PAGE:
Knowing Some Common Allergic Diseases

Numerous researchers have suggested that a large percentage of the population in industrialized countries suffer from some form of allergic reactions. Allergic reactions are common, and their incidence is increasing rapidly with the development of technology and increasing pollution. 

The allergic disease involves a spectrum of disorders that occur due to abnormal sensitivity mediated by immunoglobulin E (IgE). Immunoglobulin is the antibodies which are produced by the immune system in the body. Typically, an allergic reaction occurs due to the abnormal behavior of the immune system of the body. The immune system is defined as a defense system of the body, and allergic disease occurs when this defense system of the body fails to function properly and attack the healthy cells within the body.

Allergic diseases occur in people of all ages and are characterized by an immediate allergic reaction that are primarily manifested as respiratory allergies, skin allergies, digestive tract allergies, and anaphylactic shock. Allergic disease lower the quality of life of an individual and these diseases have a large social and economic impact. There are various allergic diseases and some of the common allergic diseases are as follows:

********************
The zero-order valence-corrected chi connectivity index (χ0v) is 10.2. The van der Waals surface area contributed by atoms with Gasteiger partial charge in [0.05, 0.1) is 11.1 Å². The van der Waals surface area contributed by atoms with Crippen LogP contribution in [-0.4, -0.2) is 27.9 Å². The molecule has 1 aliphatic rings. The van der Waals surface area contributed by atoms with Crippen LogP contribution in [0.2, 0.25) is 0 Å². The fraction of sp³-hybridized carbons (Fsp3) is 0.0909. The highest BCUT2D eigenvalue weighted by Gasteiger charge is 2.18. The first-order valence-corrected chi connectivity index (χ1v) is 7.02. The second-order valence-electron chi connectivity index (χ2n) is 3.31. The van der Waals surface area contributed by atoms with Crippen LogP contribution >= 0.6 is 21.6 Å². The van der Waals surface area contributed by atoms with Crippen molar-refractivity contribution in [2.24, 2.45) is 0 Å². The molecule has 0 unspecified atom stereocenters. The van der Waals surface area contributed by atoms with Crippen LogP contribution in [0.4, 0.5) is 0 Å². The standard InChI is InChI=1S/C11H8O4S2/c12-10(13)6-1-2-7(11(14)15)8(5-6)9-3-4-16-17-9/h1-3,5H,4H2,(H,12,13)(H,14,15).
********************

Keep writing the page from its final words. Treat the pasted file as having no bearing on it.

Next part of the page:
1. Anaphylaxis

Anaphylaxis is a severe systemic hypersensitivity reaction that is very quick in onset. It is a serious disorder that is life threatening and is characterized by breathing and circulatory disorders that is accompanied by skin and mucosal changes. It is an allergic reaction in which the whole body is affected within minutes of exposure to the allergens and some of the symptoms that can occur in patients having anaphylaxis include rashes anywhere on the skin, rashes that can appear anywhere on the skin, uterine contraction, dizziness, poor coordination, abdominal pain, abnormal heart rate, and tightness of chest.